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4 years of blogging | What I’ve Learned

I began this blog four years ago, on the 24th of December 2014

Can you believe it?

More accurately, I knew I wanted to be a successful blogger and maybe someday make a living from it. Honestly what pushed me into blogging was because I love to write. Four years ago, I’d write a poem or a short story or an article and send it to friends to read and most of them would be like “wow! Presh, I think you should own a blog”.
Well, At first I wasn’t sure about owning a blog, I was just used to the idea of writing for people on their pages but well, along the line I realised it’s actually better to own a blog and publish my articles.

As a young blogger in 2014, I really didn’t have much idea about blogging but having a large, engaged and loyal group of followers – that was my dream. And you know what? I’m getting there! Though I’ve been a little bit off and on here because of busy schedules but what matters is I keep going!

Today I wanted to share some of the things I’ve learned from blogging this far.

1) Everyone’s got their own magic

You’ve got your own magic! Don’t compare and don’t copy. Just do you! just write it, do what you’re good at and aim for the top.
It’s so easy to get stucked into the competition surrounding blogging. Just be yourself

2) Be consistent

It can be really hard to maintain things sometimes but you’ve got to keep blogging and keep writing. It doesn’t matter how you do it, just create that time and do it. And never forget that people are watching. You’ve got your loyalty followers and readers. You can’t disappoint them.

3) Be Creative

Make your blog a place that shares useful information, meaningful content and unique posts. Don’t just do what everyone is doing. Do something outstanding. Besides, you also need to make it prestigious enough for others to want to contribute to it.

Over to you

These are some of the things I’ve learned over the years. What are your blogging lessons or secrets? Share in the comment section.😊

faith lifestyle

Be Thankful

As 2018 comes to an end and a new year soon begins, Let’s count our blessings.

Sometimes things don’t go the way we want it but when you look a little closer, you just might find that there are loads of things to be thankful for.

With that in mind, you would realise there’s so much to be thankful for:

– Be thankful for family and good friends

-Be thankful for the families you have

-Be thankful for a roof over your head.

-Be thankful for laughter

-Be thankful for a job

-Be thankful for the joy you have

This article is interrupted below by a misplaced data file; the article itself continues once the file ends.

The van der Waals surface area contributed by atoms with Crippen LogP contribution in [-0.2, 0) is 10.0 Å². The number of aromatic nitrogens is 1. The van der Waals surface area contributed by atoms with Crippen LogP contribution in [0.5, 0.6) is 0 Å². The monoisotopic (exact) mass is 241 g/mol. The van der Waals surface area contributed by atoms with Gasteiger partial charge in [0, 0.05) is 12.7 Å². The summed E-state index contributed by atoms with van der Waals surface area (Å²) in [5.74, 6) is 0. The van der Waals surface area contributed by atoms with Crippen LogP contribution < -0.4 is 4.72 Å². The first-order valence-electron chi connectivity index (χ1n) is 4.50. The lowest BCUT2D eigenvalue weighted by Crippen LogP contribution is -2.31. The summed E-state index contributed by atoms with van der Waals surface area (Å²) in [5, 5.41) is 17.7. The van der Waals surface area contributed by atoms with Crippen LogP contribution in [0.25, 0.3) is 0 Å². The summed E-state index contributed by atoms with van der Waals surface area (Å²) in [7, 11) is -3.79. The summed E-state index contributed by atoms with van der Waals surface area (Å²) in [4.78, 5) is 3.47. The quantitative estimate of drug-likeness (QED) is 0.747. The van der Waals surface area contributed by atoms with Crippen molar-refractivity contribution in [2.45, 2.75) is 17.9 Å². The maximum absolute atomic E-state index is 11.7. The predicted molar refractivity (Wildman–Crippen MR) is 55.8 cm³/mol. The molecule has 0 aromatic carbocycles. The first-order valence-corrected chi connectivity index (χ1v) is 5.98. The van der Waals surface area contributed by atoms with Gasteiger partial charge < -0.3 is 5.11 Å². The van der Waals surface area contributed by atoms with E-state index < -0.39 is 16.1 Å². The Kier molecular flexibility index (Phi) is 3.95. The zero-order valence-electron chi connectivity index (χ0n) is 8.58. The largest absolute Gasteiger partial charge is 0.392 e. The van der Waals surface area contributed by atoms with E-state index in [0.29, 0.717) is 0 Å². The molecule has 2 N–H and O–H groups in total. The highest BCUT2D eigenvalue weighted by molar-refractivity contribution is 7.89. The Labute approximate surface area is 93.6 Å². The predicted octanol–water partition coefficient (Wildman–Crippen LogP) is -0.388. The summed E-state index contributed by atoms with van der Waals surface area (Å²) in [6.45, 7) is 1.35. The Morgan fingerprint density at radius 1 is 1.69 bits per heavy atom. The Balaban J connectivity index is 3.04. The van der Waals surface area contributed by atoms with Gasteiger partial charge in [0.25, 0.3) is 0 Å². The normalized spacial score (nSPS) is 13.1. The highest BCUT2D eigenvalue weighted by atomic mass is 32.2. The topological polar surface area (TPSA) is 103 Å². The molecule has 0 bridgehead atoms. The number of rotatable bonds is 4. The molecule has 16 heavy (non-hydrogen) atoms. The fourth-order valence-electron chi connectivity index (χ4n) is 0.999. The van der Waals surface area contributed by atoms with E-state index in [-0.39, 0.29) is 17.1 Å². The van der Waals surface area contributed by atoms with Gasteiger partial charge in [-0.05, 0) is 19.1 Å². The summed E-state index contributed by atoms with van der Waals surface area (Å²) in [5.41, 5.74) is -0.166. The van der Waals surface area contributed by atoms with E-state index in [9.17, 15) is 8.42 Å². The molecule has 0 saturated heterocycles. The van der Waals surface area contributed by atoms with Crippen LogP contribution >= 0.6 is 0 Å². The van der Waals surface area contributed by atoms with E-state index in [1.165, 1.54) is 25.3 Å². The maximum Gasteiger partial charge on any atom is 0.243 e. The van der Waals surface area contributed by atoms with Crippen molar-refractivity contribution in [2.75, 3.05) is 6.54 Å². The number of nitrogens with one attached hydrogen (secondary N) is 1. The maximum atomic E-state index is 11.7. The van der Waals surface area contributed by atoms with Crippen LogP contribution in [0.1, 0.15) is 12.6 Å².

-Be thankful for peace of mind

Be thankful for your partner

Be thankful for God’s grace upon your life

Be thankful for Life

Be thankful for everything

What are you thankful for?

You might as well want to share in the comment section. Will be happy to read everyone’s comments about what they are thankful for 😊


Middle East Travel: My flight to Cairo,Egypt

Egypt, a country linking northeast Africa with the Middle East, dates to the time of the pharaohs.
I flew Egyptair, though my flight was 2 hours delayed, I sat at Heathrow airport terminal 2 just scrolling through my phone patiently waiting before we finally boarded the plane.

The service offered to us on the plane was alright, the food was also okay.

Well, we finally arrived in Egypt. Before we landed, from my window, looking down, everything was totally different. Out the plane window the structure of houses were different and I saw desert. The view of sand sea was also exciting to see. Egypt’s deserts have little or no vegetation.

The plane was stopping over in Egypt so we couldn’t go outside the airport but the weather in Cairo was cool and not too hot. I had a safe flight, it was nice flying Egyptair.


The Nigerian Girl Living In the UK

The United Kingdom which has an incredible mix of international cultures and contemporary thinking. As a Nigerian, I found an array of exciting experiences ahead of me and I had the opportunity to discover exotic places and meet new people. As the UK is a cosmopolitan city, I found out that some things were quite similar to the things I was used to doing in Nigeria but it took some time to adjust.

Living and studying in the UK is indeed expensive, I’m not even going to lie about that and you might face challenges. Getting to settle down and fit into a new society is not quite easy.